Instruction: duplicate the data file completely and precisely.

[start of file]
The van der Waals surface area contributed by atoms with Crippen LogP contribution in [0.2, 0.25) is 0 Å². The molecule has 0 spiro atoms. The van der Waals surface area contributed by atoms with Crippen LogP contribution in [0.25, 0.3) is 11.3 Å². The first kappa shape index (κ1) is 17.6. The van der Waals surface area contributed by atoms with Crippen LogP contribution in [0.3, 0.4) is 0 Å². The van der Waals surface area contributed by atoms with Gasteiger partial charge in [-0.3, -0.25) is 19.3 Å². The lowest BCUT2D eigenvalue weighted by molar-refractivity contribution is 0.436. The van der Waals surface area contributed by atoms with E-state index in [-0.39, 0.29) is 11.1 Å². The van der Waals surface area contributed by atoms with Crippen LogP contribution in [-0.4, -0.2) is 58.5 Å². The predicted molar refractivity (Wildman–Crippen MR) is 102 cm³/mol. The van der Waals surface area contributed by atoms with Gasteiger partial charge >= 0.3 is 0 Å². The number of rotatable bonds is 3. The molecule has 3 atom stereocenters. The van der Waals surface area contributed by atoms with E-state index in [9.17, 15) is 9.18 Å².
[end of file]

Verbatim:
The van der Waals surface area contributed by atoms with Crippen LogP contribution in [0.2, 0.25) is 0 Å². The molecule has 0 spiro atoms. The van der Waals surface area contributed by atoms with Crippen LogP contribution in [0.25, 0.3) is 11.3 Å². The first kappa shape index (κ1) is 17.6. The van der Waals surface area contributed by atoms with Crippen LogP contribution in [0.3, 0.4) is 0 Å². The van der Waals surface area contributed by atoms with Gasteiger partial charge in [-0.3, -0.25) is 19.3 Å². The lowest BCUT2D eigenvalue weighted by molar-refractivity contribution is 0.436. The van der Waals surface area contributed by atoms with E-state index in [-0.39, 0.29) is 11.1 Å². The van der Waals surface area contributed by atoms with Crippen LogP contribution in [-0.4, -0.2) is 58.5 Å². The predicted molar refractivity (Wildman–Crippen MR) is 102 cm³/mol. The van der Waals surface area contributed by atoms with Gasteiger partial charge >= 0.3 is 0 Å². The number of rotatable bonds is 3. The molecule has 3 atom stereocenters. The van der Waals surface area contributed by atoms with E-state index in [9.17, 15) is 9.18 Å².